(photo: Mit freundlicher Genehmigung von Natalia Pavlutskaya)

Musikfest Berlin

Münchner Philharmoniker

Valery Gergiev conductor

Visiting: Munich

Alfred Schnittke

Symphony No. 1

Anton Bruckner

Symphony No. 6 in A major

A Berliner Festspiele/Musikfest Berlin event

Dates and Tickets

sales information

Tue, 10 Sep 2019, 20:00

Philharmonie | Introduction: 19:10

Online Sale

Promoter/Booking

Berliner Festspiele

Schaperstraße 24
10719 Berlin

Phone: +49 (30) 254 89 100

Fax: +49 (30) 254 89 230

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Programme

Bruckner was returning from a journey, his only truly long journey, when we wrote his Sixth Symphony. Maybe that is why it is so very different from the others: less monumental, more flowing, with only very few of the notorious reverberating pauses that we like to count among his style characteristics. Maybe that is why the work stood in the shadow of its neighbours for so long: the artful sound cathedral of the Fifth and the music of life and hope that is the Seventh, with a mourning ribbon in its slow movement. In recent years, however, there have been some changes in the reception of Bruckner. Almost as if the international elite of conductors had agreed to no longer neglect this jewel, the Symphony in A Major has suddenly been receiving more attention.

Valery Gergiev, who can build his interpretation on a long and special Bruckner-tradition in Munich, prefaces the Sixth with a similarly expansive work: Alfred Schnittke’s First Symphony, composed in the early 1970s. “A work”, as the composer says, “in which I experimented a great deal. For instance, there are hard, aggressive variations on Dies irae with a massive tonal language. You cannot hear it clearly at first, but then it becomes clearer and clearer, turns into a grid for a twelve-tone row and suddenly I take two tones that are accidentally identical to a popular song and then there’s a little fragment of this pop song and the whole thing topples over into banality, which, in fact, is not so wrong at all, because ‘Dies irae’ and banality, there is a connection there. – Connections of motive are always very important … and a twelve-tone row is not enough. It must soon be time for a different kind of thinking about motive, a kind that is much more pluralistic.” It was.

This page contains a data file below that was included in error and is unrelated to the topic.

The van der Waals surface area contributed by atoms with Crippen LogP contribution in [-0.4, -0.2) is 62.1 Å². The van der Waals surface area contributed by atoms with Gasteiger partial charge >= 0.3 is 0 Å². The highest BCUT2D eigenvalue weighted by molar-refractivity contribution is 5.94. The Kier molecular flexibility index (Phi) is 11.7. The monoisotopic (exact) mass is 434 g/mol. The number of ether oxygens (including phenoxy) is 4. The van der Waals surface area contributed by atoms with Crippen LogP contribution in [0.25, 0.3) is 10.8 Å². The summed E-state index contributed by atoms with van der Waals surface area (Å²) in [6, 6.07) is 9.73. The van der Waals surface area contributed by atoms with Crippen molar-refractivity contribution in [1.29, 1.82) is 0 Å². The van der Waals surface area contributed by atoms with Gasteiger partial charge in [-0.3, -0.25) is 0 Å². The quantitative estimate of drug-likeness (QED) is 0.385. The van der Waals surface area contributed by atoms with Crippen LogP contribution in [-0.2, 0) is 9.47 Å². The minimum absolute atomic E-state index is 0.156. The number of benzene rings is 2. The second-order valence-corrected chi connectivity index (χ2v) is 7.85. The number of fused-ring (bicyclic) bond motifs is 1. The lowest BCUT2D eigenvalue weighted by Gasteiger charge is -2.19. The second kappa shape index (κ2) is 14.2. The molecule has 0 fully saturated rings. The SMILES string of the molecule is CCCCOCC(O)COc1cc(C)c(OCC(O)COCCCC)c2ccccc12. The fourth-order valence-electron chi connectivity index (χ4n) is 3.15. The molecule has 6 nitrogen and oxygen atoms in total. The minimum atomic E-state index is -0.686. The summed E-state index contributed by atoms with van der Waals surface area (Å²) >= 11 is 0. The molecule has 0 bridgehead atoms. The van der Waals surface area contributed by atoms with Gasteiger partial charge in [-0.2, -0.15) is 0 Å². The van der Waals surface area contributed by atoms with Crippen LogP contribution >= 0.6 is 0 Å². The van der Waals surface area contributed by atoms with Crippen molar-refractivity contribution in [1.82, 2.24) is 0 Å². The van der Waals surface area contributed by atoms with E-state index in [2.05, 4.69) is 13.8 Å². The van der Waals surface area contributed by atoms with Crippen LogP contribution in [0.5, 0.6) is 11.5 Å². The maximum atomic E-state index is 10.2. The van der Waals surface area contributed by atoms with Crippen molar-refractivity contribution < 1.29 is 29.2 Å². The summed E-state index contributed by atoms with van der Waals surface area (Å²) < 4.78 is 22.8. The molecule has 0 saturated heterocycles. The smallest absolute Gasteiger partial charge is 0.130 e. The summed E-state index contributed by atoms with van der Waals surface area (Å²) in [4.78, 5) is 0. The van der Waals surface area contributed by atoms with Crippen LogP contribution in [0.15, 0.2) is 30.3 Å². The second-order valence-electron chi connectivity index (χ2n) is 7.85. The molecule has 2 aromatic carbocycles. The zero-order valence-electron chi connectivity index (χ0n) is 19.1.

(photo: Mit freundlicher Genehmigung von Natalia Pavlutskaya)